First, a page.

Why were U.S. Navy aircraft carriers built with asbestos?

The U.S. Navy used asbestos to reduce the risk of fires aboard aircraft carriers.

Asbestos was thought to be a safe, cheap, and highly durable substance because makers of asbestos-containing products hid the dangerous truth.

Navy vessels built after the 1980s do not contain asbestos. Further, most asbestos-based products were removed from older aircraft carriers and other Navy vessels.

How can I get help if I was exposed to asbestos on aircraft carriers?

Reach out to Mesothelioma Hope if you were exposed to asbestos on an aircraft carrier and now have mesothelioma.

Our team can help you pursue VA benefits, medical care, and financial aid. Call (866) 608-8933 right now to learn more.

Attorney Brian CookeReviewed by:Brian J. Cooke

Partner at Simmons Hanly Conroy & U.S. Marine Corps Veteran

  • Fact-Checked
  • Legal Editor

Attorney Brian Cooke is a partner at Simmons Hanly Conroy and a proud U.S. Marine Corps veteran. With over 20 years of experience fighting for justice on behalf of his clients, Brian has successfully secured millions in compensation for mesothelioma patients and their families.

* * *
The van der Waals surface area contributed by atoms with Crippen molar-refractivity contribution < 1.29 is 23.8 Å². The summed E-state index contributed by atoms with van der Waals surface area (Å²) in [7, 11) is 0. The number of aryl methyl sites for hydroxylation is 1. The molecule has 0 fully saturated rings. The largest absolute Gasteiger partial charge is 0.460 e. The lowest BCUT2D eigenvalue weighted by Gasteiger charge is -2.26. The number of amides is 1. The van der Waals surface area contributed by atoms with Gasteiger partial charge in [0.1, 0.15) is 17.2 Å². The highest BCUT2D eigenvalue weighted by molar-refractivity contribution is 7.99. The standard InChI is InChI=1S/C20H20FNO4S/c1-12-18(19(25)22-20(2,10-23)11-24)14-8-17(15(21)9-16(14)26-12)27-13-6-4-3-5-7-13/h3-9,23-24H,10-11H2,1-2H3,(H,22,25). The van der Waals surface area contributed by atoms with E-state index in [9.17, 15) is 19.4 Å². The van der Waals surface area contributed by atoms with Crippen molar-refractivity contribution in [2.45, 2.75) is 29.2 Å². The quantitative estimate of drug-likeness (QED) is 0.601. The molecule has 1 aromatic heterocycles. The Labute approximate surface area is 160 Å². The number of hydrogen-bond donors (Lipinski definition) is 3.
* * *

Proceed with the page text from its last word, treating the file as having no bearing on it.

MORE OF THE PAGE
• Practicing Attorney Since 2000
  • Handled Hundreds of Asbestos Cases
  • Veteran of the U.S. Marine Corps
Written by:

Director of Patient Advocacy

Jenna Tozzi, RN, is the Director of Patient Advocacy at Mesothelioma Hope. With more than 15 years of experience as an adult and pediatric oncology nurse navigator, Jenna provides exceptional guidance and support to mesothelioma patients and their loved ones. Jenna has been featured in Oncology Nursing News and is a member of the Academy of Oncology Nurse & Patient Navigators & the American Nurses Association.

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  1. Absher, J. (2020, October 07). Asbestos illness related to military service. Retrieved September 22, 2023, from
  2. Agency for Toxic Substances and Disease Registry. (n.d.). Asbestos Fact Sheet. Retrieved September 22, 2023, from
  3. Farley, J. (2019, July 18). Asbestos cleanups coming to dry docks at Puget Sound Naval Shipyard. Retrieved September 22, 2023, from
  4. Owens Corning v. Leroy A. Bauman, et al. 125 Md. App. 454 (Md. Ct. Spec. App. 1999). Retrieved September 22, 2023, from
  5. U.S. Department of Veterans Affairs. (n.d.). Veterans asbestos exposure. Retrieved September 22, 2023, from
  6. War Related Illness and Injury Study Center. (n.d.). Asbestos Fact Sheet. Retrieved September 22, 2023, from